You know the sort of thing…

First of all there’s the ‘online careers survey’ which asks you to tick a load of boxes about whether you’re a ‘team player’ or like to ‘work independently’, on the basis of which you’re given a whole load of possible career options, most of which probably won’t sound that exciting. (Admitedly I think these surveys may lack some validity, as my ideal-career doesn’t seem to match any combination of answers I’ve tried: ‘lounging around in bed ’til about 10.00 and then strolling into to town for a Cappuccino every day’ never seems to come up as a viable option).

Once you’ve chosen a career, it’s quite likely that you’ll have to do some sort of work experience in that general area, not only to prove that you’ve got a basic level of competency, but also to provide some evidence of committment to this career-path. Alternatively, you might be lucky enough to have a part-time job in area you want to go into. I say lucky, but either option sounds pretty grim to me – the former will probably involve giving up some of that holiday time to work for nothing, which is a bit of a rub, while the later probably involves doing enough hours a week while at college to make balancing paid-work, college-work, family and social commitments something of a challenge.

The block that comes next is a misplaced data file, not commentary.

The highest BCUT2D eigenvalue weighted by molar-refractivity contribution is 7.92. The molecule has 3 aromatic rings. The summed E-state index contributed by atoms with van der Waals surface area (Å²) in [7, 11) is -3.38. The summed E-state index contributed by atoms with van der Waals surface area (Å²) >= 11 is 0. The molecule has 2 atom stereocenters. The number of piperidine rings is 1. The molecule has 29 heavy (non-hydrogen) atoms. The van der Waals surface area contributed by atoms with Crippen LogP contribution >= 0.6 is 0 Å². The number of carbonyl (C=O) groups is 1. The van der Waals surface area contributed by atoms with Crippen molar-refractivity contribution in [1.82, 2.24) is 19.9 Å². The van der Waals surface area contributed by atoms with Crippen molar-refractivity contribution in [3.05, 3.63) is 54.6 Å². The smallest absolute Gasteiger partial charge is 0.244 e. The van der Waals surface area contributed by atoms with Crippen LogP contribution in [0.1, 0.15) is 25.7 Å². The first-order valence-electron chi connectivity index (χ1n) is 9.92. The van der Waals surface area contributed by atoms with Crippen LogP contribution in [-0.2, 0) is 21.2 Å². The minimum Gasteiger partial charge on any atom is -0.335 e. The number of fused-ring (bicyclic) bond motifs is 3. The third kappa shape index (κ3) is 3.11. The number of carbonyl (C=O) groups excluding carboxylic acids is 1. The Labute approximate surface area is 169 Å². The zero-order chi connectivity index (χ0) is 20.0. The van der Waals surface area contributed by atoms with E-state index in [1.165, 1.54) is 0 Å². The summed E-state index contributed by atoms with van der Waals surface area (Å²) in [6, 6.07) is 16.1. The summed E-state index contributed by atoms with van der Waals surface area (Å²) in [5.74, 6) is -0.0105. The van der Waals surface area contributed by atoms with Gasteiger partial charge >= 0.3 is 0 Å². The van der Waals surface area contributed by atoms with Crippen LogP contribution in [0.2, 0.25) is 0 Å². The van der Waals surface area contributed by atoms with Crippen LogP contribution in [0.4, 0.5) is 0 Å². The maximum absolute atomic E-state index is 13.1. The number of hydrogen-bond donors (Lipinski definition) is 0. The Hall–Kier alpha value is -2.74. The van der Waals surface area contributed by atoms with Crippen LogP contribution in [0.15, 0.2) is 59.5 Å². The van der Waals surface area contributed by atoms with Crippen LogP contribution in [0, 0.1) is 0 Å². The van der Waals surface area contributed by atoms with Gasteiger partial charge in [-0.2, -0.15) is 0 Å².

Incidentally, if you’re putting this phase off by going to university, you may not escape it, given that we live in the age of the unpaid-internship, especially if you want to get into any of the higher-end professions such as journalism.

(What’s also interesting here is that it’s up to you to prove commitment to a career-path before you set out on it, while your employer, in this age of flexibilised labour, is unlikely to offer you the same.)

Thirdly, and finally for now,  you need to build a C.V. – Assuming you’ve got a decent set of qualifications and some work experience, and know your name and address, the first half a page is easy enough, but then things can get difficult because filling in the rest of it requires you to have engaged in quite a few ‘C.V. Able activities. And if all you’ve done these past few years outside of school and college is flit between Youtube, twitter and whatsapp, then you’d better get of your ass and go and join a gymnastics club, take up horse riding, volunteer with your local church, and apply for and WIN young apprentice, even though you’re probably too old for that already.